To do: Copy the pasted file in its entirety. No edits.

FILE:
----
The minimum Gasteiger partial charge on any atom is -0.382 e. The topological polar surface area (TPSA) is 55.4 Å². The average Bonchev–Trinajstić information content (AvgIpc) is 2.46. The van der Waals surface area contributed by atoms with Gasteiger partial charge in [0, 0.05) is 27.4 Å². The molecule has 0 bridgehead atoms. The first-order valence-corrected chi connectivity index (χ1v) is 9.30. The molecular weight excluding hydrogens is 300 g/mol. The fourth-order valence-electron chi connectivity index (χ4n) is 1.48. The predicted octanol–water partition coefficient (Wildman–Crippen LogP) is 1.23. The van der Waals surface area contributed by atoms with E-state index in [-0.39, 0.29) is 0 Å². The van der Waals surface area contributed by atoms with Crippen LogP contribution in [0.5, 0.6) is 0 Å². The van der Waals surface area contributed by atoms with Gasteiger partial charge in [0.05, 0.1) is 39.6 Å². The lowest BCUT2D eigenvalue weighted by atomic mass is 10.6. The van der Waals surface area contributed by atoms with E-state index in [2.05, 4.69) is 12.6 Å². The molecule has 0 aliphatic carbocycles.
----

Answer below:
The minimum Gasteiger partial charge on any atom is -0.382 e. The topological polar surface area (TPSA) is 55.4 Å². The average Bonchev–Trinajstić information content (AvgIpc) is 2.46. The van der Waals surface area contributed by atoms with Gasteiger partial charge in [0, 0.05) is 27.4 Å². The molecule has 0 bridgehead atoms. The first-order valence-corrected chi connectivity index (χ1v) is 9.30. The molecular weight excluding hydrogens is 300 g/mol. The fourth-order valence-electron chi connectivity index (χ4n) is 1.48. The predicted octanol–water partition coefficient (Wildman–Crippen LogP) is 1.23. The van der Waals surface area contributed by atoms with E-state index in [-0.39, 0.29) is 0 Å². The van der Waals surface area contributed by atoms with Crippen LogP contribution in [0.5, 0.6) is 0 Å². The van der Waals surface area contributed by atoms with Gasteiger partial charge in [0.05, 0.1) is 39.6 Å². The lowest BCUT2D eigenvalue weighted by atomic mass is 10.6. The van der Waals surface area contributed by atoms with E-state index in [2.05, 4.69) is 12.6 Å². The molecule has 0 aliphatic carbocycles.